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Reducing the Risk of Combustible Dust Accidents: Effective Communication

August 14, 2012

Combustible dust poses a serious, often unrecognized, danger in a large number of industries. In the processing and packaging industries, combustible dust is a serious hazard faced on a daily basis. How can the hazard be reduced? Understanding the causes behind combustible dust explosions, implementing proper cleaning and maintenance procedures, and posting proper warnings and avoidance procedures are critical steps that can be taken to prevent disasters and save lives.

Understanding Combustible Dust Hazards
We all know that three factors are needed for a regular fire to occur: fuel, oxygen, and an ignition source. In a combustible dust explosion, two additional elements must be present: dispersion of dust particles in the air and confinement of the dust cloud. This grouping of five conditions is often referred to as the “explosion pentagon”. In a combustible dust explosion, the ‘fuel’ is the dust or fine particles. If a dust cloud is ignited within a confined space, it burns quickly and a powerful explosion can occur. But, the damage is not done at this point, alone. This initial or primary explosion may then dislodge accumulated dust and particles that have built up over time, serving as the fuel for secondary explosions which can be far more powerful and destructive because of the increased quantity and concentration of the dispersed dust.

Preventing Combustible Dust Explosions
With education, awareness, and adherence to proper maintenance procedures, techniques, and equipment, combustible dust accidents are preventable. According to the National Fire Protection Agency (NFPA), a hazard is present when as little as 1/32 of an inch of accumulated dust –roughly the thickness of a dime – is present. That means that taking action to mitigate dust accumulation – through measures like exhaust fans, dust collectors, and housekeeping – is critical. To aid facilities in the proper prevention guidelines, the NFPA has developed a standard for combustible dust hazards in industrial facilities.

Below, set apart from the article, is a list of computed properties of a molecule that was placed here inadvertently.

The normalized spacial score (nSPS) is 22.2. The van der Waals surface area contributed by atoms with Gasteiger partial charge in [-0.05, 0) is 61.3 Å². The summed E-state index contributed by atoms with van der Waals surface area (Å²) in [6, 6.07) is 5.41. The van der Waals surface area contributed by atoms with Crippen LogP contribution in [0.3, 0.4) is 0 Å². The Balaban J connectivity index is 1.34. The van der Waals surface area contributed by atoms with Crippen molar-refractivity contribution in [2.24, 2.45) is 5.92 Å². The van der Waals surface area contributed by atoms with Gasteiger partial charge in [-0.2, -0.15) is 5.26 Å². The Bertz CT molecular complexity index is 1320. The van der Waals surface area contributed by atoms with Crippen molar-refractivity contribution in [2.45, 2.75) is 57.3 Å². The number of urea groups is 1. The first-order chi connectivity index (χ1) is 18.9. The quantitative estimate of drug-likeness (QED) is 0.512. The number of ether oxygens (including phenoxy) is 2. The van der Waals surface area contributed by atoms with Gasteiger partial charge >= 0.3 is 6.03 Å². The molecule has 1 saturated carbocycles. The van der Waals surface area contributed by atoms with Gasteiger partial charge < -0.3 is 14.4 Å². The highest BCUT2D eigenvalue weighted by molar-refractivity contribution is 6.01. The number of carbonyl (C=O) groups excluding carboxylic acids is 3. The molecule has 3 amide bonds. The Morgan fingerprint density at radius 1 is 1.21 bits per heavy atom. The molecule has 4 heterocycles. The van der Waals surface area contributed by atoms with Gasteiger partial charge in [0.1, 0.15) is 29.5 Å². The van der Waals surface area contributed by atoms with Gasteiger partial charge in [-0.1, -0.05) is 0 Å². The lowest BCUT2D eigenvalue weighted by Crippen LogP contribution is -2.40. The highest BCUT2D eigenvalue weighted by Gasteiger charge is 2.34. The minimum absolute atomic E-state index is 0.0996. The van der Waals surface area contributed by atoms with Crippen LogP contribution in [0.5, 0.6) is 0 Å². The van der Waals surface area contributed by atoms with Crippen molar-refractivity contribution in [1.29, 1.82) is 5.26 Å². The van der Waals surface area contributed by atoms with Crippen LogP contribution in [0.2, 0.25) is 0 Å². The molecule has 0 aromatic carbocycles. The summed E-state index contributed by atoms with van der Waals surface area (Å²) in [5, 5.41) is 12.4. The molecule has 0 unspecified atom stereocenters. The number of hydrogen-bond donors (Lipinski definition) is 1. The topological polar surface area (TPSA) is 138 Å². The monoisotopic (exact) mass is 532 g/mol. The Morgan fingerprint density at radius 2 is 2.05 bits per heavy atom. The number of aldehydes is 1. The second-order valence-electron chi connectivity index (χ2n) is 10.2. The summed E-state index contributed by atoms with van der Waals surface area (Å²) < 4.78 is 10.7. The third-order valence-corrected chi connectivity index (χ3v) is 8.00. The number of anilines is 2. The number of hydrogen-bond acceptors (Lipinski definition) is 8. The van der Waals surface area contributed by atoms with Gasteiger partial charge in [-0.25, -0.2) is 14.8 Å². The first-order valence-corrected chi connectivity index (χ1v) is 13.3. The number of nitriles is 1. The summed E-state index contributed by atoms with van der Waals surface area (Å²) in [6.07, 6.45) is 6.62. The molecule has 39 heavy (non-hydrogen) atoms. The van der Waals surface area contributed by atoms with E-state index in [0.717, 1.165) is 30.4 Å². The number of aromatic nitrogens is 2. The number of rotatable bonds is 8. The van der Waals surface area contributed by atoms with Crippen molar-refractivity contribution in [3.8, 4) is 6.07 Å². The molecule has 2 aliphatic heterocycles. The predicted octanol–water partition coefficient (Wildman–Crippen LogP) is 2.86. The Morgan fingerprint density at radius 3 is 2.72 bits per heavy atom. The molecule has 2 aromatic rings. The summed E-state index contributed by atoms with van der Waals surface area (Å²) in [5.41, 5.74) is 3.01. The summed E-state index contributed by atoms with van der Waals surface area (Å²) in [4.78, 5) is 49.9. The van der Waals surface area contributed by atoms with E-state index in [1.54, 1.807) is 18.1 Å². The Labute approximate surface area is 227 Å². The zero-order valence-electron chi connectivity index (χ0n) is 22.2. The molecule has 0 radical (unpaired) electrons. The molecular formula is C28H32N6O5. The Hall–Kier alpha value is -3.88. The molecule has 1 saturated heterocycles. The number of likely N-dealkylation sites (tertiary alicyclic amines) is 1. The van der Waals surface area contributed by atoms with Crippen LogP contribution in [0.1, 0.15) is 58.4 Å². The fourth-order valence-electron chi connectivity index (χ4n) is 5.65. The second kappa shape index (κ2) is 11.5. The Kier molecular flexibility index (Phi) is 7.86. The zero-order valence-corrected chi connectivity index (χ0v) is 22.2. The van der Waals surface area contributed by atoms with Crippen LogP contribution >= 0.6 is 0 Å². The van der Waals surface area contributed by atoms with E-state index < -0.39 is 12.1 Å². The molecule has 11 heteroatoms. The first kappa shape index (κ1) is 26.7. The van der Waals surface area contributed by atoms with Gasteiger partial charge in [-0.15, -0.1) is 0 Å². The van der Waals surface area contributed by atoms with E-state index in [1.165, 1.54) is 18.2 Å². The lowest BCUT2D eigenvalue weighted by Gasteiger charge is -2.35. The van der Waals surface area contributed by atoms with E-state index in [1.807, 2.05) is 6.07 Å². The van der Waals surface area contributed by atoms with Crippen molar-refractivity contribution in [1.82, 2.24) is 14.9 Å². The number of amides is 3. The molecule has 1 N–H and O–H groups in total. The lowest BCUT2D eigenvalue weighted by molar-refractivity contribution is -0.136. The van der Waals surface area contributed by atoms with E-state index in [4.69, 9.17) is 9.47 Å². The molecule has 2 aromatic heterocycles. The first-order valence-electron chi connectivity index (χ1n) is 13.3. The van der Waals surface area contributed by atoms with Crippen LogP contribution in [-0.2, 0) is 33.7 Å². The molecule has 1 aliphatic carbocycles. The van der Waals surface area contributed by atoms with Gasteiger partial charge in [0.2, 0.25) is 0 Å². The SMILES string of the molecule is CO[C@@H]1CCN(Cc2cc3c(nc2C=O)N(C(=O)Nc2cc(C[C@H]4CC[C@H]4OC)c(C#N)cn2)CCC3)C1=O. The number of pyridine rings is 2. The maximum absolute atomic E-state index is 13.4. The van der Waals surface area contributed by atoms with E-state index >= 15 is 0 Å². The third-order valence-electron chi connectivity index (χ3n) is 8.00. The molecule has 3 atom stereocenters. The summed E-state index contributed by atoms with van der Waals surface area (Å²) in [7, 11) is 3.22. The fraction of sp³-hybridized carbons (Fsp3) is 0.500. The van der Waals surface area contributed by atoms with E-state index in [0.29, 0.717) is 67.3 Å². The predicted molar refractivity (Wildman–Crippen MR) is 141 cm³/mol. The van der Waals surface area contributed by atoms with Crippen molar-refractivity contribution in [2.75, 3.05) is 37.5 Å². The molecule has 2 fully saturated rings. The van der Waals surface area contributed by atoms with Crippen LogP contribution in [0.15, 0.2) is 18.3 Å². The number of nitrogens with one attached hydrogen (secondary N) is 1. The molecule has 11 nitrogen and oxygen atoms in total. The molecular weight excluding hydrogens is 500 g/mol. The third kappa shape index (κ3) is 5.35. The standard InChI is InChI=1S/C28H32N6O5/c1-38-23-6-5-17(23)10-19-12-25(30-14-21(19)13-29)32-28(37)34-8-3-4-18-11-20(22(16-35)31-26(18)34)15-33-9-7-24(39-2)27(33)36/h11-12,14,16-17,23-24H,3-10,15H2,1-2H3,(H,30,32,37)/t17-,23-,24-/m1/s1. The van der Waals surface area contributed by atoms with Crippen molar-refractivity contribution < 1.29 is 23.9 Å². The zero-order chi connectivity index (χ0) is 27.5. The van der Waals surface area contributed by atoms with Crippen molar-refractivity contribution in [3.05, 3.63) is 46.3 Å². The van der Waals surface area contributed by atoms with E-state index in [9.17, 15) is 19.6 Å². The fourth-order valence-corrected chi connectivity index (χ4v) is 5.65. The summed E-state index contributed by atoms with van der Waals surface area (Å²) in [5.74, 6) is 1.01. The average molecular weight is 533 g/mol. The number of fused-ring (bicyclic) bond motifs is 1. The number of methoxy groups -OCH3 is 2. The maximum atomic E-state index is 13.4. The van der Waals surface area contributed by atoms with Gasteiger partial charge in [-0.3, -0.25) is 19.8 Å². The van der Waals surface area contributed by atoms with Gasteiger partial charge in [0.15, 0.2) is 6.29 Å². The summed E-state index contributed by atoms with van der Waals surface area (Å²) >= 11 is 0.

How Proper Safety Communication Can Support Combustible Dust Prevention Measures
One of the ways to reduce the hazard posed by combustible dust is to implement effective warning communication using a well-designed and well-located safety sign system. These signs will alert facility staff – the first line of defense in recognizing, and thus in preventing and mitigating, fire and explosions – to the issue of combustible dust. These signs can reinforce existing training procedures to reduce the risk of dust explosions.
       For example, dust can become airborne and pose a greater explosion hazard, when compressed air is used. Proper safety signs can identify compressed air sources and instruct appropriate use. Likewise, ignition sources - one of the critical factors in the “explosion pentagon” - must be identified and restricted. In addition, the NFPA standards emphasize safe cleaning methods, such as vacuuming with specialized equipment. This is where proper safety signs can be especially effective. Signs can reinforce housekeeping measures, helping to instruct workers and maintenance staff about proper cleaning procedures. As an example, the safety sign image shown in Figure 1 uses a combination of text and symbols to clearly warn about these combustible dust explosion hazards. This OSHA-acceptable sign represents “best practice” formatting as established by ANSI (American National Standards Institute) and ISO (International Organization for Standardization) standards, which are grounded in human factors research and liability court case precedent. Through explicit messaging and up-to-date ISO graphical symbols – for noticeability and to cross language barriers – the sign reinforces and reminds about safety procedures.
    To learn more about combustible dust hazards and prevention, both OSHA and the U.S. Chemical Safety Board offer online resources to support combustible dust awareness. For more information on standards-compliant safety signs and labels that can help to reduce risk and protect the employees at your facilities, visit the Learning Center available at www.clarionsafety.com.

Clarion Safety Systems

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